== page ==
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AD4: 4D Virtual Airspace Management System

Exploitable results

A model-driven architecture (MDA) tool chain has been produced for the rapid model-based development of CORBA CCM-based security-critical software systems based on secure middleware. The tool chain supports a platform independent modelling of systems, there is no need to model, e.g., platform-specific data types, or to decide early in the development process which particular platform to use. By using transformers, platform-independent models (PIMs) can be automatically transformed into platform-specific models (PSMs) which then can be used for further steps (e.g. IDL, C++ code or PDL generation). The tool chain supports also the reverse engineering process. Reverse engineering allows the user to import existing code from a variety of code languages into a UML model. That means that imported into the tool chain IDL and CIDL notation of CCM components can be transformed into PSMs and further into PIMs. The tool chain is composed of a set of modelling and other development tools with adaptations to additionally support the security aspects. Secure middleware developed in AD4 is composed of MICO (a CORBA ORB with improved support for security), QEDO (a CORBA Component Model implementation with enhanced quality of service support), OpenPMF (a policy management framework), ObjectWall (a IOP Proxy for firewall traversal and domain boundary protection).
The AD4 project has demonstrated the possible exploitation of three-dimensional (3D) Virtual reality (VR) and Augmented reality (AR) technologies in the air traffic control (ATC) context to support innovative human machine interfaces (HMI) aimed at improving controllers local situation awareness in specific scenarios. The purpose of the AR D4 demonstrator was to prove applicability of the AR visualisation technology in the development of an HMI for tower controllers, while taking into account some of the main 3D/4D visual concepts that derive from the needs of the operational scenarios identified in the AD4 project. Those 3D/4D concepts are partially revisited and utilised for the AR HMI, which thus appears to be strictly related to the D3-based tower HMI. The capabilities of the demonstrator are mainly focused on visualisation, rather than interaction; indeed, AR provides a way to visually augment the real world perceived by the controller with synthetic 3D elements generated by the system. 3D synthetic (virtual) objects are rendered and displayed in a perspective view, which is overlapped to the real one, according to the real viewpoint and field of view of the user. Augmentation consists not only in representing the 3D models of real objects (e.g. to replicate a wire-frame 3D aircraft or building on top of the real ones), but also in introducing new elements, such as aircraft labels or time-related four-dimensional (4D: 3D space and time) visual elements (e.g. future position of aircraft, acceleration etc.) that can provide additional information to the user about the real scene being observed.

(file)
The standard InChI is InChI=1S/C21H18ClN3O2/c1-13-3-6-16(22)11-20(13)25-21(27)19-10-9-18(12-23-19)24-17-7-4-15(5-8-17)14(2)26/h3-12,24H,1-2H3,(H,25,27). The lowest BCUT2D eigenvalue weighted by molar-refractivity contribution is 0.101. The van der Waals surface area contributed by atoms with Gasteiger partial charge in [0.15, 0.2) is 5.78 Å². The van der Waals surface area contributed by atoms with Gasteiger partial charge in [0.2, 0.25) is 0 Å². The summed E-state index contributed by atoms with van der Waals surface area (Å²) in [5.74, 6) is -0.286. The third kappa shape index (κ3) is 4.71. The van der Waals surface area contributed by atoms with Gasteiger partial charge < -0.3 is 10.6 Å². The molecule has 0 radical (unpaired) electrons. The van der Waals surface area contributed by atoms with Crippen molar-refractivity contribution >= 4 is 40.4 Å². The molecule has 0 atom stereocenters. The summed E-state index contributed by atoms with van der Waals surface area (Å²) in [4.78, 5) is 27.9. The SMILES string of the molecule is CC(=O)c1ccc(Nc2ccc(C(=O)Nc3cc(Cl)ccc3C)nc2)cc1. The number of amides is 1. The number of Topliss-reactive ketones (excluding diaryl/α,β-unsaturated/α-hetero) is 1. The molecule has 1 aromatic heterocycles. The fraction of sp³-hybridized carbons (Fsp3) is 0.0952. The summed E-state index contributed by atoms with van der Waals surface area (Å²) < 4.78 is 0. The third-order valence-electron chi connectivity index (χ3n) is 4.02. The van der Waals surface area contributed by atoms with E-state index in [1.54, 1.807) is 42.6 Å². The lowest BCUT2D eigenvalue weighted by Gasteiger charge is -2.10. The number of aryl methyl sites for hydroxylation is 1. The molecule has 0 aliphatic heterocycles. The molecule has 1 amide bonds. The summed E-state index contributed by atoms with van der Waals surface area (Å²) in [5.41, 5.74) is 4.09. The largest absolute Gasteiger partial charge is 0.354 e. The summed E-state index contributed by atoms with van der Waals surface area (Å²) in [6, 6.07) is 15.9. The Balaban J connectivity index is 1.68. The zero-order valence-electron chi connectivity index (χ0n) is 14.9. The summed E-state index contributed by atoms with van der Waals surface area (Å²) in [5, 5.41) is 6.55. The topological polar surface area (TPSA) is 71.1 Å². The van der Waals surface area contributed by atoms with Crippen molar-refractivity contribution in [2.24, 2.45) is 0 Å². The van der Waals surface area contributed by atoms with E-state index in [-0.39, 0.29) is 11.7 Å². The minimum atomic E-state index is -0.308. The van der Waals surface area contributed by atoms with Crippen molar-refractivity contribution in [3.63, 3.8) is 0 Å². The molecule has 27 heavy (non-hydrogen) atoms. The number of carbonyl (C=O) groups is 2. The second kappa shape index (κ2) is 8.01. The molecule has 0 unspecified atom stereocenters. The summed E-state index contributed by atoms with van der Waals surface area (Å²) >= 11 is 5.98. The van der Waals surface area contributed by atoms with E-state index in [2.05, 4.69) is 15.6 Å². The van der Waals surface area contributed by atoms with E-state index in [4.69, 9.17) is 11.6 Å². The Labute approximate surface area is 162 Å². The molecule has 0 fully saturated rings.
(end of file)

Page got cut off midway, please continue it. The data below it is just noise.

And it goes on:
The AD4 project has developed a three-dimension (3D) air situation display (3D radar picture) based on the representation of visual elements within a purely synthetic 3D virtual environment. Such virtual environment provides a 3D perspective display of the air traffic control (ATC) sector. The implementation of such 3D Virtual Environment is based on a 3D framework, called D3 (D-cube) developed by NEXT in a national research project. Such framework has been successfully enhanced and tailored to the ATC domain in the course of the AD4 project. More specifically, D3 is a 3D Virtual Reality system for real time visual representation and manipulation of heterogeneous geo-referenced data such as digital elevation model (DEM), meteorological data (clouds, pressure and wind fields), telemetry data, global navigation satellite system (GNSS) data, surveillance data (radar tracks) and flight plan data. D3 framework is capable of both 3D visualisation and 3D navigation. 3D visualisation results from the integration of heterogeneous data, structured into layers. Throughput and elaboration limitations are overcome by a scalable and distributed architecture. 3D navigation is allowed by the use of both specific (3D mouse, a six degrees of freedom device) and standard (classical mouse) input devices. A test-bed to experiment with and validate the use of 3D/4D displays in the air traffic management (ATM) domain has been constructed by the integration with well known and consolidated simulation platforms in the ATC domain, like Eurocontrol 'Escape' and Vitrociset ATRES. Such integrated environment has been successfully used to evaluate the most relevant 4D human-machine interface (HMI) concept and representations by real-time human-in-the-loop simulations with the involvement of controllers and simulation of the operational ATC environment. Interoperability with external systems has been a targeted objective of the projects, achieved by the supports of standard exchange formats (e.g. Asterix) and CORBA IDL interfaces for the ATC domain (e.g. Avenue).